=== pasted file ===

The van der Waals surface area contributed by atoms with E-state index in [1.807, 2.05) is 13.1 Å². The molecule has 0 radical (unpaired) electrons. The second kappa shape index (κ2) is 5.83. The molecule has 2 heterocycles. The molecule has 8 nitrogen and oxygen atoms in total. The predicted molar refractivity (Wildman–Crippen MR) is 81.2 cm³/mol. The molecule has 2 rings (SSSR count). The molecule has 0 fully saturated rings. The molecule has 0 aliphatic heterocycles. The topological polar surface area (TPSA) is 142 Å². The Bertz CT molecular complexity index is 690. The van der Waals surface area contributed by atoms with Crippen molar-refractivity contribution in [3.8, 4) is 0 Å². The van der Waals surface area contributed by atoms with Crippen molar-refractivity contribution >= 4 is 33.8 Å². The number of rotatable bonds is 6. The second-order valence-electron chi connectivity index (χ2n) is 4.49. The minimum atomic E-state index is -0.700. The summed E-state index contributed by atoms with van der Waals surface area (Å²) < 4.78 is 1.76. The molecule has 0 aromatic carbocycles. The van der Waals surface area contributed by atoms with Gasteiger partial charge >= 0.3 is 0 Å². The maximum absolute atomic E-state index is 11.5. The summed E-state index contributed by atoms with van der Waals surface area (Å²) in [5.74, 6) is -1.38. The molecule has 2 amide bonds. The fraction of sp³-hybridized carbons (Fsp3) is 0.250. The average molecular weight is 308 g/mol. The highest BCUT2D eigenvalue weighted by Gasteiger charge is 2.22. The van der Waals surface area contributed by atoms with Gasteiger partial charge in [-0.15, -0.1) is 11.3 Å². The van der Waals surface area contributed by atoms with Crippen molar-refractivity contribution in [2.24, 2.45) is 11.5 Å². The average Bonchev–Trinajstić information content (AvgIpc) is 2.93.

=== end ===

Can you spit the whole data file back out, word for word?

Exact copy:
The van der Waals surface area contributed by atoms with E-state index in [1.807, 2.05) is 13.1 Å². The molecule has 0 radical (unpaired) electrons. The second kappa shape index (κ2) is 5.83. The molecule has 2 heterocycles. The molecule has 8 nitrogen and oxygen atoms in total. The predicted molar refractivity (Wildman–Crippen MR) is 81.2 cm³/mol. The molecule has 2 rings (SSSR count). The molecule has 0 fully saturated rings. The molecule has 0 aliphatic heterocycles. The topological polar surface area (TPSA) is 142 Å². The Bertz CT molecular complexity index is 690. The van der Waals surface area contributed by atoms with Crippen molar-refractivity contribution in [3.8, 4) is 0 Å². The van der Waals surface area contributed by atoms with Crippen molar-refractivity contribution >= 4 is 33.8 Å². The number of rotatable bonds is 6. The second-order valence-electron chi connectivity index (χ2n) is 4.49. The minimum atomic E-state index is -0.700. The summed E-state index contributed by atoms with van der Waals surface area (Å²) < 4.78 is 1.76. The molecule has 0 aromatic carbocycles. The van der Waals surface area contributed by atoms with Gasteiger partial charge >= 0.3 is 0 Å². The maximum absolute atomic E-state index is 11.5. The summed E-state index contributed by atoms with van der Waals surface area (Å²) in [5.74, 6) is -1.38. The molecule has 2 amide bonds. The fraction of sp³-hybridized carbons (Fsp3) is 0.250. The average molecular weight is 308 g/mol. The highest BCUT2D eigenvalue weighted by Gasteiger charge is 2.22. The van der Waals surface area contributed by atoms with Gasteiger partial charge in [-0.15, -0.1) is 11.3 Å². The van der Waals surface area contributed by atoms with Crippen molar-refractivity contribution in [2.24, 2.45) is 11.5 Å². The average Bonchev–Trinajstić information content (AvgIpc) is 2.93.